The Story Behind Human Strain Probiotics
Probiotics are having a moment. But as more and more people discover the health benefits these good-for-you bacteria provide, many are beginning to wonder about the source of the bacteria in their probiotic supplement. While some probiotic strains are sourced from plants or dairy, the most common bacteria in many supplements are “human strain” probiotics.
What exactly are human strain probiotics? Despite the name, human strain probiotics don’t actually contain human byproducts or ingredients. They are simply strains of beneficial bacteria that have been found to live in the human digestive tract. That means they are already adapted to thrive in the human gut. According to research in the International Journal of Medical Science, because they are native to the human intestinal tract, they are superior to probiotics from other sources. The two most prevalent types of native bacteria in your gut and in human strain probiotic dietary supplements are Lactobacilli, which are found in the small intestines, and Bifidobacteria, which reside in the large intestines.
Let’s back up a minute and review why the bacteria in your gut actually matters. Your gut microbiota contains about 100 trillion bacteria. That’s ten times more than the cells in your body! What’s more, there are more than 3 million microbial genes in your gut microbiota—that’s 150 times more than are in the entire human genome. Without bacteria, you wouldn’t exist.
The beneficial bacteria in your intestine perform a multitude of very important tasks. Not only do the human strains that naturally live in your gut favorably alter the microflora balance in the large and small intestines, they also promote good digestion and a healthy intestinal lining. But perhaps their best-known role is the protection they offer against harmful bacteria, fungi, and viruses. The body’s own probiotics produce organic compounds including lactic acid, hydrogen peroxide, and acetic acid that increase the acidity in your intestines. This helps to prevent the “bad” bugs from reproducing. Probiotics also produce bacteriocin, natural antibiotics that kill harmful microorganisms and enhance your immune system by boosting disease-fighting cells.
According to the International Scientific Association of Probiotics and Prebiotics, the beneficial human strains naturally found in your gut don’t simply keep pathogens at bay. They also help your body synthesize vitamins and absorb nutrients. What’s more, they interact directly with your immune system to improve your overall health.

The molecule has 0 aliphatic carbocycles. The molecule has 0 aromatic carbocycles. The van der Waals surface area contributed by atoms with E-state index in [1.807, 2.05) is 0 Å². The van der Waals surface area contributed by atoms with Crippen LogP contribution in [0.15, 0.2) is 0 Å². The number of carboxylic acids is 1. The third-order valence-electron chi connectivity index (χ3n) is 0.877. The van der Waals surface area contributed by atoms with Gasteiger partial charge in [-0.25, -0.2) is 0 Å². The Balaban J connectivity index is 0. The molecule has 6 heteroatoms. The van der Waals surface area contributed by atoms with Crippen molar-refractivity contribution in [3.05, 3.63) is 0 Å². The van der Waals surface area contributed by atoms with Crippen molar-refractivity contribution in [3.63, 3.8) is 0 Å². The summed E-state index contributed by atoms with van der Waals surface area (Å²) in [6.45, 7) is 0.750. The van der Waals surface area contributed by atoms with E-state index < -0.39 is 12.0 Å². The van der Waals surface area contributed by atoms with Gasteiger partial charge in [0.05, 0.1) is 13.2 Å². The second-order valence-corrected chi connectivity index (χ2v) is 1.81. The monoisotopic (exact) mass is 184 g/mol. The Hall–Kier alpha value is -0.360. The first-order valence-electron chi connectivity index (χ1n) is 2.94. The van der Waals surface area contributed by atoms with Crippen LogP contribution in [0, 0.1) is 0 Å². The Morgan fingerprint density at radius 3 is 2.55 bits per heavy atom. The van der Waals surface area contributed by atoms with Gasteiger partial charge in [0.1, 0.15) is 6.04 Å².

But, while the Lactobacilli and Bifidobacteria in your gut may be the sentries of good health, a number of things can put these helpful microbes in peril. Antibiotics indiscriminately kill off bacteria—both the bad ones causing your ill condition and the good ones that help keep you healthy. Stress, aging, a poor diet, chemical additives, and environmental toxins can also destroy your friendly flora. When this happens, harmful bacteria can run rampant, multiplying like wildfire and ultimately causing disease. That’s why it’s essential to replenish this beneficial native bacteria every day with a viable high-quality probiotic supplement.
Finding the Right Probiotic For You
Look for a probiotic that contains live strains that have been deposited in an internationally recognized culture bank, ensuring that the bacterial identity and characteristics have been well documented. Check for DNA identity sequencing that verifies that the strains are authentic.
Human strains are just part of what makes a probiotic supplement effective. A probiotic won’t do you any good if it’s dead on arrival when it hits your intestinal tract. Choose a probiotic that can survive acidic conditions, the like those found in the stomach. It is also advisable to find a probiotic that is shelf-stable, packaged in glass bottles, and guaranteed viable at the time of consumption. This ensures that the probiotic you are taking delivers live beneficial bacteria every time you take it.
But what matters most are results. It may take a little research, but finding the right probiotic for you will ensure that you get all the best health benefits that probiotics can provide.
Hill C, Guarner F, Reid G, et al. The International Scientific Association of Probiotics and Prebiotics consensus statement on the scope and appropriate use of the term probiotic. Nature Reviews Gastroenterology & Hepatology. 2014; 11: 506-14.
Sornplang P, Piyadeatsoontorn S. Probiotic isolates from unconventional sources: A review. Journal of Animal Science and Technology. 2016; 58:26.
Vemuri R, Shinde T, Shastri MD, et al. A human origin strain Lactobacillus acidophilus DDS-1 exhibits superior in vitro probiotic efficacy in comparison to plant or dairy origin probiotics. International Journal of Medical Science. 2018;15(9):840-8.
Wilkins T, Sequoia J, Jennings W, et al. Probiotics for gastrointestinal conditions: A summary of the evidence. American Family Physician. 2017;96(3):170-8.
This article is for informational purposes only. This article is not, nor is it intended to be, a substitute for professional medical advice, diagnosis, or treatment and should never be relied upon for specific medical advice.